Q: Most accounts of the Hamiltons, including the famous musical, focus on Alexander rather than Eliza. How would you describe their marriage, and why do you think there's such a fascination with them?

A: And that’s a big part of the reason why we were determined to write Eliza’s story rather than a story about their marriage or about Alexander through Eliza’s eyes.

We feel strongly that their marriage became a collaborative partnership. Some of Hamilton’s writings are in Eliza’s handwriting and Eliza frequently recounted later in her life about how she’d been Hamilton’s sounding board and muse for some of his most important writings (like Washington’s Farewell Address).

It’s important to realize that Eliza was a 23-year-old patriot in her own right when she married Alexander. Her father was the commanding officer of the whole Northern Continental Army, and she’d accompanied him to things like treaty conferences with the Iroquois Confederacy.

There are a number of instances early in their relationship that make it clear she voiced her opinion, sought to influence Alexander, and was involved in his work.

As far as why there’s such such interest in them, clearly Lin-Manuel Miranda’s masterful Hamilton: An American Musical opened the floodgates to restoring the Hamiltons to their rightful place in the pantheon of celebrated Founding Fathers (and Mothers!).

But early American history also seems to be having a bit of a cultural “moment.”

In addition to Hamilton, there’s been the Outlander TV series, and the recent AMC series, TURN: Washington’s Spies, just to name a few. Really, historical TV series from all eras seem to be doing really well. Think of The Crown, Victoria, Downton Abbey, the White Princess/White Queen series, The Last Kingdom, or even the new The Terror.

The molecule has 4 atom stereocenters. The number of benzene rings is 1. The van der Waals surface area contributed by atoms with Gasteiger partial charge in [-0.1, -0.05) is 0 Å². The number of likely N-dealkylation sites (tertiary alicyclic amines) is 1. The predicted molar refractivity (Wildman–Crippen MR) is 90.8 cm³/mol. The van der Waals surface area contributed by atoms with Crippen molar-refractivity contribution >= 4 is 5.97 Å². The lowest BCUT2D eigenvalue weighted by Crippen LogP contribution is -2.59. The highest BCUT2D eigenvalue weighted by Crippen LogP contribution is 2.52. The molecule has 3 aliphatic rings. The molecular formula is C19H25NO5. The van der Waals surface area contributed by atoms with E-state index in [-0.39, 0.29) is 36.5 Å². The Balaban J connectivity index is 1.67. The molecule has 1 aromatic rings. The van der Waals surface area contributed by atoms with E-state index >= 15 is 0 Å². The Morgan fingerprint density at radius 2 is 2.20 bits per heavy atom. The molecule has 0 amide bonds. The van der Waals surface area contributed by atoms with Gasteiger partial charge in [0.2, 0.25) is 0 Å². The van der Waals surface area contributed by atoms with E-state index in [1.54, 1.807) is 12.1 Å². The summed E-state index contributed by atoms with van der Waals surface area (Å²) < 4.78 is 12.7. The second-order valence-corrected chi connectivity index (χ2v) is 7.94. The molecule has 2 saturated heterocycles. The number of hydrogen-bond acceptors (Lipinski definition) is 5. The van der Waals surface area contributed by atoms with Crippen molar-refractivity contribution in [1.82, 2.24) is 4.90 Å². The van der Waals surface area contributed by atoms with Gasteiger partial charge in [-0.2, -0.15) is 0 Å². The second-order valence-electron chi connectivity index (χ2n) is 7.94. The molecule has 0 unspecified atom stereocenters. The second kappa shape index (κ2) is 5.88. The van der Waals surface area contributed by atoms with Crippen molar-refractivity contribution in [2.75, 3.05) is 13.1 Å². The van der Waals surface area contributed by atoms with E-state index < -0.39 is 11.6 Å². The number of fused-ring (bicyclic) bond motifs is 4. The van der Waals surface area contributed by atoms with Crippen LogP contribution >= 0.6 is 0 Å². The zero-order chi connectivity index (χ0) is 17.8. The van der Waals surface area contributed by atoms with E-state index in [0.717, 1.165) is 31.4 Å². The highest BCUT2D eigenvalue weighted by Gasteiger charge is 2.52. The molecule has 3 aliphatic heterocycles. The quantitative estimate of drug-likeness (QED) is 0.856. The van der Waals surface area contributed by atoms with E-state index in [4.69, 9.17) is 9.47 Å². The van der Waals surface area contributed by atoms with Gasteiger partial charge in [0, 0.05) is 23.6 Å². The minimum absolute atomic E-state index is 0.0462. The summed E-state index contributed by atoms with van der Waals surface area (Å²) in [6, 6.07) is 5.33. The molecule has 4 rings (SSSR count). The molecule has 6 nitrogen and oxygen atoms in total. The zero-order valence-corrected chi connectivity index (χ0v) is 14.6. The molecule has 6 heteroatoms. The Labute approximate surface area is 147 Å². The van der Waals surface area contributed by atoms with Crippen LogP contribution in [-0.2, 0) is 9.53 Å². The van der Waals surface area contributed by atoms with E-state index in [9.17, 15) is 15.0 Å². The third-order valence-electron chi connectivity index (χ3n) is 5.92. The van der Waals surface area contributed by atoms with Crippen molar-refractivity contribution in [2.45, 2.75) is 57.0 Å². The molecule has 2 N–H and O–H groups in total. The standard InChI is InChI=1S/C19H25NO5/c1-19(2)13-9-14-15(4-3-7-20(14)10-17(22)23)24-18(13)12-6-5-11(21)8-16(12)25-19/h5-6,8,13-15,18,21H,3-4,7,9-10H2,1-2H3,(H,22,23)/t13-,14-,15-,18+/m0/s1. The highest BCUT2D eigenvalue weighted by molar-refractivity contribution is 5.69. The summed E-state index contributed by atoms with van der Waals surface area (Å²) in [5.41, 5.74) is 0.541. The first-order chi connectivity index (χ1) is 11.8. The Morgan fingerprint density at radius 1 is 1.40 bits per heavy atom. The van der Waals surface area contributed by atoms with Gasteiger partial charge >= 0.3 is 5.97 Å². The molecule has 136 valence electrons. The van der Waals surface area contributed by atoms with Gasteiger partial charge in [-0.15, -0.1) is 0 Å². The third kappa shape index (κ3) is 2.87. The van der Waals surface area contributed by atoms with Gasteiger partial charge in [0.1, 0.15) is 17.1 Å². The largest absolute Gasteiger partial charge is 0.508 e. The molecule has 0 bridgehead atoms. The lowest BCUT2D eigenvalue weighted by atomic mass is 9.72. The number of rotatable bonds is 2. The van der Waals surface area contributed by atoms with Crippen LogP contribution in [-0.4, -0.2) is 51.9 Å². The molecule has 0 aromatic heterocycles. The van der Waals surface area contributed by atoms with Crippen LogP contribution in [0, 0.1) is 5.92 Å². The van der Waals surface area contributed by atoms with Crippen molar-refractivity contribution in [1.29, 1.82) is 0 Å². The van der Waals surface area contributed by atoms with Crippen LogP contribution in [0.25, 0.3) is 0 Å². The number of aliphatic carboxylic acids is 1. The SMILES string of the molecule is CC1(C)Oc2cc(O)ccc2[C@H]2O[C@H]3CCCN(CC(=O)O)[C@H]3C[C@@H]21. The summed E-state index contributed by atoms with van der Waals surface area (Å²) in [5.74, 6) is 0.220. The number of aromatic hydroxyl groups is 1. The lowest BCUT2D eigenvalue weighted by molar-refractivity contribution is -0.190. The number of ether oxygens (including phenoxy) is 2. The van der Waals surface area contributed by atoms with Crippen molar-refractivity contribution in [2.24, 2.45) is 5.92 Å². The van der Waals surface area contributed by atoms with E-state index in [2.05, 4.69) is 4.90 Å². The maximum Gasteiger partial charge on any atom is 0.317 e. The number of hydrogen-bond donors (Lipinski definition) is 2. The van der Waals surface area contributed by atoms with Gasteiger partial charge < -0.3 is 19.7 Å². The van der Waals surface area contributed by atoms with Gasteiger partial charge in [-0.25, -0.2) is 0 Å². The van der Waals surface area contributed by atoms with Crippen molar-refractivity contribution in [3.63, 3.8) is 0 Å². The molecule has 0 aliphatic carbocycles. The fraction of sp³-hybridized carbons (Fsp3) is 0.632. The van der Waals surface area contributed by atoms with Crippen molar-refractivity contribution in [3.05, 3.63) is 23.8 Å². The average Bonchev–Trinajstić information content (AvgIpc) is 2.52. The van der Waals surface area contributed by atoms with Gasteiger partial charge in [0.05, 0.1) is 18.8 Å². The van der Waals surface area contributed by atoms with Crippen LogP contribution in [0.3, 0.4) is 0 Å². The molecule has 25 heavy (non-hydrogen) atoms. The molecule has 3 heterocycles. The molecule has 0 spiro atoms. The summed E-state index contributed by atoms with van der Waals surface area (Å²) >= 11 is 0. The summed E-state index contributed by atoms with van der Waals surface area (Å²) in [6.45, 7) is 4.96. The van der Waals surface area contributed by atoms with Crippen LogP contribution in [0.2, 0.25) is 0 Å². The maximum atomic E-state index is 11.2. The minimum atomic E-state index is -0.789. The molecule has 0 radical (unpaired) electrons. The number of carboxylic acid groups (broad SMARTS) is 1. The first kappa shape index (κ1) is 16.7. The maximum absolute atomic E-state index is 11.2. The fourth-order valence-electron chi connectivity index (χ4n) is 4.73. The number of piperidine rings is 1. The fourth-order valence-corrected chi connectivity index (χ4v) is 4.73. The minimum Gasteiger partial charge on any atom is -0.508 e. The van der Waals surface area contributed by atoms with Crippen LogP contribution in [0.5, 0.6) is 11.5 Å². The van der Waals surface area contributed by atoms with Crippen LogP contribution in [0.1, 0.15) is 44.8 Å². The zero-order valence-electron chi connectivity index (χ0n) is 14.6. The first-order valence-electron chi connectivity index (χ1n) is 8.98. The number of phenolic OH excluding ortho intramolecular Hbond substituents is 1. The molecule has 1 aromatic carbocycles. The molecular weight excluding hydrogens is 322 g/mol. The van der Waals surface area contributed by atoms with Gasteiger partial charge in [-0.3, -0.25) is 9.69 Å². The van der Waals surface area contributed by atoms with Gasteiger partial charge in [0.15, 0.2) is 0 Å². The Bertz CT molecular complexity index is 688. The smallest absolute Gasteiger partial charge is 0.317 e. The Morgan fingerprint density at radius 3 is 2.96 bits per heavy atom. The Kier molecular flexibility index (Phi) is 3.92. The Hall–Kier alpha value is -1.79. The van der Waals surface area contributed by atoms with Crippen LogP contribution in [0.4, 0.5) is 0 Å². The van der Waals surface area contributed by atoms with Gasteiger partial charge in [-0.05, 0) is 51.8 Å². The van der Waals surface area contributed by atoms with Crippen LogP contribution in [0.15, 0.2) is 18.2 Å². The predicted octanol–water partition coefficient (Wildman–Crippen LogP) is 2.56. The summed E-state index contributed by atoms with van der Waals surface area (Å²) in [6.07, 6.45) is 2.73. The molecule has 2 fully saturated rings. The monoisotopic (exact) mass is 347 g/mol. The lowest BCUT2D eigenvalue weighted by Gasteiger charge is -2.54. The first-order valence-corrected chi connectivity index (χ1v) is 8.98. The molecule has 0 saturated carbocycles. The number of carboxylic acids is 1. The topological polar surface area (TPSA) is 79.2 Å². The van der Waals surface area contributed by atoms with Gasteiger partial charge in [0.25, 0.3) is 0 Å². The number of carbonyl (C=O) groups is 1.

Clearly, popular culture is opening some doors where historical stories are concerned. 

Q: What do you think Eliza's experiences say about women in the 18th and 19th centuries?

A: In both of our co-authored novels, we saw how much Patsy Jefferson and Eliza Hamilton did to make possible the work and contributions of the important men in their lives. Neither Thomas Jefferson nor Alexander Hamilton would’ve been able to achieve all they did without the assistance and contributions of these women.

But what’s remembered and widely known about these women is so little compared to what they actually did and achieved. Our research proves that women were actively engaged in building, protecting, and defending our new nation in ways both large and small.

Q: What are you working on now?

A: We just finished a novel on the women of the French Revolution - and had so much fun collaborating on America’s sister revolution! We can’t wait to share more about this amazing story!

Q: Anything else we should know?

A: We feel strongly that centering historical women in their own stories is an important enterprise that makes a real contribution--because stories like ours make it clear that the Revolutionary War wasn’t won by white men alone, and the new nation wasn’t built by white men alone, either.

All groups in society--enslaved persons, free black people, Native Americans, and women--played important roles in, made sacrifices for, defended, and contributed to the founding of the United States. Those are all stories that deserve to be told.

--Interview with Deborah Kalb